Musicians from all over the country, some of them talented but most of them not, flock to New York every year to start new bands. And every once in a while an engaging blend of eccentricity and talent comes along -- a band like the B-52s.

Originally from Athens, Ga., the B-52s consist of two women with beehive hairdos and spike heels and three men. They are one of the best new bands this year and their debut album on Warner Brothers, simply entitled "The B-52s" (BSK-3355) is minimalist rock 'n roll at its finest. The rhythms are strong and danceable, and although the melodies may appear a little odd at first, there are hooks that make The Knack sound like Ferrante and Teicher. They have what might be called a ready-made approach to song writing; taking the familiar sound of the '60s, reshuffling it on a fundamental level and then placing it back in the environment.

Their temperament is light and uncluttered, celebrating life's simple pleasures with a warped sensibility: Their songs are about "sitting around the fire having fun" at a beach party and "doing all 16 dances" -- but "the boys wear bikinis" and the dances are the "Camel Walk" and the "Aquavelva."

Lyricist and vocalist Fred Schneider says, "The words in most of the songs are just, well, funny; people are always looking for intent or message." It can be difficult, with lyrics like these from "Rock Lobster": Motion in the ocean His air hose broke Lots of trouble Lots of bubble He was in a jam E's in a Giant Clam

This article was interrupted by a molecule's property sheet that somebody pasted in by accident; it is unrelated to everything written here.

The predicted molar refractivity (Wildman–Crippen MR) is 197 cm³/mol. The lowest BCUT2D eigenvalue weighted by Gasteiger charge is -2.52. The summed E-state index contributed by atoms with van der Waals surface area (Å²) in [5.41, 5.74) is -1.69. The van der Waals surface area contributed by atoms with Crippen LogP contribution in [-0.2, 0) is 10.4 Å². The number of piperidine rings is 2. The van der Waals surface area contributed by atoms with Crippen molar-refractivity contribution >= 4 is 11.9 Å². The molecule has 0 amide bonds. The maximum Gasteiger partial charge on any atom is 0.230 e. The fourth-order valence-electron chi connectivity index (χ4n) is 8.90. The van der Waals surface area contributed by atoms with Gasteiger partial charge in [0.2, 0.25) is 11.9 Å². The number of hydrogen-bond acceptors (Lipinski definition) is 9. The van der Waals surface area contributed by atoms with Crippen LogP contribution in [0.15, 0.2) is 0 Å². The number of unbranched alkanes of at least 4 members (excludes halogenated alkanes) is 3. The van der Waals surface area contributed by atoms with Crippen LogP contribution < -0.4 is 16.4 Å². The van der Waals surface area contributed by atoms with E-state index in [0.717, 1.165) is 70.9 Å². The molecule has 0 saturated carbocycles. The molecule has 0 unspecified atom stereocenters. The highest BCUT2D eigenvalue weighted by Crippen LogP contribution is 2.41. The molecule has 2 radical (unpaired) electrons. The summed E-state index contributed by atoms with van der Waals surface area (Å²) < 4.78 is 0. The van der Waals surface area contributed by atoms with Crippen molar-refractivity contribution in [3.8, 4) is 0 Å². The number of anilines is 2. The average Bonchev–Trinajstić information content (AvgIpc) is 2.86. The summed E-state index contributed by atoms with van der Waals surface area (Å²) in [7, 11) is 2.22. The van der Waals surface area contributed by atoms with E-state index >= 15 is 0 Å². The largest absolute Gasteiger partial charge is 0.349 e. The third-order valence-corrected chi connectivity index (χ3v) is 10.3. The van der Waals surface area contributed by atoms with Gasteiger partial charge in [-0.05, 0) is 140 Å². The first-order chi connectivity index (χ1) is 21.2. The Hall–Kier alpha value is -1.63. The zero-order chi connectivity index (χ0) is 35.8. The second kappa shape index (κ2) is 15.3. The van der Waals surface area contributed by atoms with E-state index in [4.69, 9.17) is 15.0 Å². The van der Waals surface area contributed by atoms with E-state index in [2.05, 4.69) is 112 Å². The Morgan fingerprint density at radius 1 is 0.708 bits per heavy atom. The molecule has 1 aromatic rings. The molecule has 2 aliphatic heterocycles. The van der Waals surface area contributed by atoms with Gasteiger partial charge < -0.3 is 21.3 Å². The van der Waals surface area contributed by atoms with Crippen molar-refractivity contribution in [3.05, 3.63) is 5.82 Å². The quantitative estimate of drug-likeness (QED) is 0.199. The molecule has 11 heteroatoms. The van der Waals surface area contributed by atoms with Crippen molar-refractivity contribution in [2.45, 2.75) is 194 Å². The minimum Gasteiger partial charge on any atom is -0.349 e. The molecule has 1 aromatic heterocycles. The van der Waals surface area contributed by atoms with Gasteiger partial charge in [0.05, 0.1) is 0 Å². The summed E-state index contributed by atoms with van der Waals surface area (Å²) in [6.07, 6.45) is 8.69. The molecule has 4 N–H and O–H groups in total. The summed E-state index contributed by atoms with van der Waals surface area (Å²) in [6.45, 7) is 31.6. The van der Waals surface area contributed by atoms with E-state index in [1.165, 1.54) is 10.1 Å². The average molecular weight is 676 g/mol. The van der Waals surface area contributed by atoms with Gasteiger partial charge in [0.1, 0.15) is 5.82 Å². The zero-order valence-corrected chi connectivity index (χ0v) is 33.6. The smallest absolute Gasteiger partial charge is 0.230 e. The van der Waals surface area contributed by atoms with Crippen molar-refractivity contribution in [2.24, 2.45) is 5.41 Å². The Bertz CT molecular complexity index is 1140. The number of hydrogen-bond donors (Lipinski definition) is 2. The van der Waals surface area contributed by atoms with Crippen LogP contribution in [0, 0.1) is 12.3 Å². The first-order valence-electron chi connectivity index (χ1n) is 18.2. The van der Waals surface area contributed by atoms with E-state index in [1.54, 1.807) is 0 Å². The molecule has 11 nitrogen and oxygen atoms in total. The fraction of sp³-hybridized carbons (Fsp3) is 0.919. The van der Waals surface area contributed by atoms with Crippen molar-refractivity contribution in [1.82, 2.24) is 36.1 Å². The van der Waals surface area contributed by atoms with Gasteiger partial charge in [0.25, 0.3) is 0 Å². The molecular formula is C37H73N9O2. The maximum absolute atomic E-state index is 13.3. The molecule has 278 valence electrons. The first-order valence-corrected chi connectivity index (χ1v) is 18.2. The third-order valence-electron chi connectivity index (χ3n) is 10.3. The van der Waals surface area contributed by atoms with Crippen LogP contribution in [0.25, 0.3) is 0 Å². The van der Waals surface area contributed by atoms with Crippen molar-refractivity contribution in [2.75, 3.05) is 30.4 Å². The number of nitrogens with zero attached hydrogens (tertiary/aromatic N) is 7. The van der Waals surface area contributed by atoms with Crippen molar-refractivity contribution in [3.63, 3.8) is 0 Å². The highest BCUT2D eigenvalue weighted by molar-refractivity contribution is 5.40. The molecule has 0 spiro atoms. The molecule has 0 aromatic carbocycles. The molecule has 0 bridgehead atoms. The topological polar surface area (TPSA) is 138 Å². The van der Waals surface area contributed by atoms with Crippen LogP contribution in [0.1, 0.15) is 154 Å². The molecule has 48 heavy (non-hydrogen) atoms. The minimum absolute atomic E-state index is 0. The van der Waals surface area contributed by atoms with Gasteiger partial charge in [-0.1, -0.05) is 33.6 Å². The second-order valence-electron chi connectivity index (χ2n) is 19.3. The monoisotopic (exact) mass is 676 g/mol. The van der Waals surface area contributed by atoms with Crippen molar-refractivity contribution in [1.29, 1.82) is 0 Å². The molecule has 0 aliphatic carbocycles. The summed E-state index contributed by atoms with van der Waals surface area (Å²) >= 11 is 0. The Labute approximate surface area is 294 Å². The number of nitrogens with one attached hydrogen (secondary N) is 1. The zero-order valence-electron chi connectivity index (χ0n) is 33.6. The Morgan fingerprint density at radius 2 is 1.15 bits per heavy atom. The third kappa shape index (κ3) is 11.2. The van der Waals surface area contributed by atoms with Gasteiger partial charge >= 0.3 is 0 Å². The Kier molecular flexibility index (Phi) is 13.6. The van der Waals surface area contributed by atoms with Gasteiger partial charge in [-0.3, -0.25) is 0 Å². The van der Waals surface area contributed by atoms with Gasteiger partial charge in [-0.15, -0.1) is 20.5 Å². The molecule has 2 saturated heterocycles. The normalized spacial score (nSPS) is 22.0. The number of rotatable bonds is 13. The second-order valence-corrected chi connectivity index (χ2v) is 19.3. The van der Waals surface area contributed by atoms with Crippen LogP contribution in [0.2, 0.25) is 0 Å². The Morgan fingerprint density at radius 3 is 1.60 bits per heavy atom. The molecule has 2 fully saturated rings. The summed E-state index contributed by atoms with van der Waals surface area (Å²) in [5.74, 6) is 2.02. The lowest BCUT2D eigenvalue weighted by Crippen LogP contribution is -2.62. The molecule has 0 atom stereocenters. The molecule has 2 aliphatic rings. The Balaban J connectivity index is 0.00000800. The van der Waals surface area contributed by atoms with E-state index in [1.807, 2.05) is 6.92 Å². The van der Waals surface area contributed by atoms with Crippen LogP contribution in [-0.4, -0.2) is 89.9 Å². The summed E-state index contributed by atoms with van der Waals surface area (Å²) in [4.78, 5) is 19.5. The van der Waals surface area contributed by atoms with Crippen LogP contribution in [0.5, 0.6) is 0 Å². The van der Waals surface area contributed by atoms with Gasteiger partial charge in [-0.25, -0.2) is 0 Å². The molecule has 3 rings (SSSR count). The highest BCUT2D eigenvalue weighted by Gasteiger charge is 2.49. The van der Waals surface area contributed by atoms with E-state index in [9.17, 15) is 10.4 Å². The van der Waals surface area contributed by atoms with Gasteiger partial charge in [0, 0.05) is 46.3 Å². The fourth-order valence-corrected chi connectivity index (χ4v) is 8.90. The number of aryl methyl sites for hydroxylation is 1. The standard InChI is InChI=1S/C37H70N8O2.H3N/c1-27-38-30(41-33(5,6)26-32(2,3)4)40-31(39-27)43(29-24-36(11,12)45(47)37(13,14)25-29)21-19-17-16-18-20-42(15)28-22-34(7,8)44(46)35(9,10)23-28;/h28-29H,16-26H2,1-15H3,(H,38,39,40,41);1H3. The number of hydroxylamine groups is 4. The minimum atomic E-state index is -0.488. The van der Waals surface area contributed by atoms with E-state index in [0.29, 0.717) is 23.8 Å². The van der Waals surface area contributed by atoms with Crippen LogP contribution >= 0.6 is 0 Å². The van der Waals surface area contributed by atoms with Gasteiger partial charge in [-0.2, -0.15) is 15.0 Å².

Schneider, who splits the singing with Kate Pierson and Cindy Wilson, has a wimpy but adorable voice that is perfect for delivering these and other tongue-in-cheek lines -- like "I'm going to jump in a crator, see you later."

Kate Pierson, who says her favorite sound is "insects at dusk" achieves her great vocal success by imitating these and other exotic noises, while Cindy Wilson's voice is stronger and more abrasive. When the two of them sing together -- which is most of the time -- the effect is like sweet iced tea that knocks you off your feet like straight Jack Daniels.

The B-52s perform most of their magic outside the production studio. And without the use of a synthesizer, they produce some of the weirdest sounds imaginable relying solely on guitar, organ and vocals with a little assistance from a smoke alarm, a walkie talkie and a toy piano.

The B-52s are a band of moments, climaxes, ascents and descents. Instead of remembering an entire song, one remembers fragments. Many of them deviate radically from a straight verse-chorus format into something resembling a scrambled jigsaw puzzle in which some of the pieces fit together and some don't. A good illustration is "Dance This Mess Around." It begins like a Motown ballad, even lifting a couple lines intentionally from The Supremes' "Stop in the Name of Love," and ends in a frantic call-and-response exchange between Schneider and the two women.

The B-52s, like their audience, are products of the video generation: nourished on TV, too late for psychedelia, too cynical to enjoy the mellow '70s and too much in love with rock 'n roll to make the transition to jazz. They are a band whose time has come.